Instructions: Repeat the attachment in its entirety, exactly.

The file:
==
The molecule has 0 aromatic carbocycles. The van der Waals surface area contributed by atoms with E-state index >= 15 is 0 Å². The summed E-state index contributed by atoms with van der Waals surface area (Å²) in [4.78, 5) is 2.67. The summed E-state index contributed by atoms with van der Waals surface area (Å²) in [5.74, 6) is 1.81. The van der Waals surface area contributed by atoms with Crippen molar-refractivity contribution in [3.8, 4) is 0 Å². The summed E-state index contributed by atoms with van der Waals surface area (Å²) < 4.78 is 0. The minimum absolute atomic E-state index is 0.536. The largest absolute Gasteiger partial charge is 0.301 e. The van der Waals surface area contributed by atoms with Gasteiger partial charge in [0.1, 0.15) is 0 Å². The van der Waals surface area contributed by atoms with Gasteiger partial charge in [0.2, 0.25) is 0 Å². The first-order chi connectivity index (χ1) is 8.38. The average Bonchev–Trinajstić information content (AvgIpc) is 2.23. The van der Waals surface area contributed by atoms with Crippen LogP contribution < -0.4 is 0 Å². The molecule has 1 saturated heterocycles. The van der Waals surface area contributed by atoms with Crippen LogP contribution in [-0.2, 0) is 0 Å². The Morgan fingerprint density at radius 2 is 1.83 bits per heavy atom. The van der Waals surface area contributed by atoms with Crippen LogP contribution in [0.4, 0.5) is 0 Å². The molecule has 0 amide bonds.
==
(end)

The molecule has 0 aromatic carbocycles. The van der Waals surface area contributed by atoms with E-state index >= 15 is 0 Å². The summed E-state index contributed by atoms with van der Waals surface area (Å²) in [4.78, 5) is 2.67. The summed E-state index contributed by atoms with van der Waals surface area (Å²) in [5.74, 6) is 1.81. The van der Waals surface area contributed by atoms with Crippen molar-refractivity contribution in [3.8, 4) is 0 Å². The summed E-state index contributed by atoms with van der Waals surface area (Å²) < 4.78 is 0. The minimum absolute atomic E-state index is 0.536. The largest absolute Gasteiger partial charge is 0.301 e. The van der Waals surface area contributed by atoms with Gasteiger partial charge in [0.1, 0.15) is 0 Å². The van der Waals surface area contributed by atoms with Gasteiger partial charge in [0.2, 0.25) is 0 Å². The first-order chi connectivity index (χ1) is 8.38. The average Bonchev–Trinajstić information content (AvgIpc) is 2.23. The van der Waals surface area contributed by atoms with Crippen LogP contribution < -0.4 is 0 Å². The molecule has 1 saturated heterocycles. The van der Waals surface area contributed by atoms with Crippen LogP contribution in [-0.2, 0) is 0 Å². The Morgan fingerprint density at radius 2 is 1.83 bits per heavy atom. The van der Waals surface area contributed by atoms with Crippen LogP contribution in [0.4, 0.5) is 0 Å². The molecule has 0 amide bonds.